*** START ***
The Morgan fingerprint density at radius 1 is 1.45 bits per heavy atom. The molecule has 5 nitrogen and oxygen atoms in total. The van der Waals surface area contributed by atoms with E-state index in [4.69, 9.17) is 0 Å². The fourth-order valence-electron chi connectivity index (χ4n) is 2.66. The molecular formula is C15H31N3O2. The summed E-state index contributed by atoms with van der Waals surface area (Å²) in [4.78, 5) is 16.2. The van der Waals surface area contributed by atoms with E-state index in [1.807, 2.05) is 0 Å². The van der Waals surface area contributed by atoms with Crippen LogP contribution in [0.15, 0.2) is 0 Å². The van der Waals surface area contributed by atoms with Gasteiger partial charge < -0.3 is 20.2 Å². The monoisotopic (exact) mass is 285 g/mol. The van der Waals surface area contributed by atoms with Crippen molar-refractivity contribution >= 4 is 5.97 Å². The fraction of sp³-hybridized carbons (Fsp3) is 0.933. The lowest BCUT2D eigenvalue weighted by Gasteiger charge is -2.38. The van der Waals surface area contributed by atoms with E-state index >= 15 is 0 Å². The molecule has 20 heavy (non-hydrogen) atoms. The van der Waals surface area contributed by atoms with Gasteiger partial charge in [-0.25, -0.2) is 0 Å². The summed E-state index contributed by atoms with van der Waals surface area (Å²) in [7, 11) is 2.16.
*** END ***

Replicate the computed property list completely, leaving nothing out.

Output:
The Morgan fingerprint density at radius 1 is 1.45 bits per heavy atom. The molecule has 5 nitrogen and oxygen atoms in total. The van der Waals surface area contributed by atoms with E-state index in [4.69, 9.17) is 0 Å². The fourth-order valence-electron chi connectivity index (χ4n) is 2.66. The molecular formula is C15H31N3O2. The summed E-state index contributed by atoms with van der Waals surface area (Å²) in [4.78, 5) is 16.2. The van der Waals surface area contributed by atoms with E-state index in [1.807, 2.05) is 0 Å². The van der Waals surface area contributed by atoms with Crippen LogP contribution in [0.15, 0.2) is 0 Å². The van der Waals surface area contributed by atoms with Gasteiger partial charge < -0.3 is 20.2 Å². The monoisotopic (exact) mass is 285 g/mol. The van der Waals surface area contributed by atoms with Crippen molar-refractivity contribution >= 4 is 5.97 Å². The fraction of sp³-hybridized carbons (Fsp3) is 0.933. The lowest BCUT2D eigenvalue weighted by Gasteiger charge is -2.38. The van der Waals surface area contributed by atoms with E-state index >= 15 is 0 Å². The molecule has 20 heavy (non-hydrogen) atoms. The van der Waals surface area contributed by atoms with Gasteiger partial charge in [-0.25, -0.2) is 0 Å². The summed E-state index contributed by atoms with van der Waals surface area (Å²) in [7, 11) is 2.16.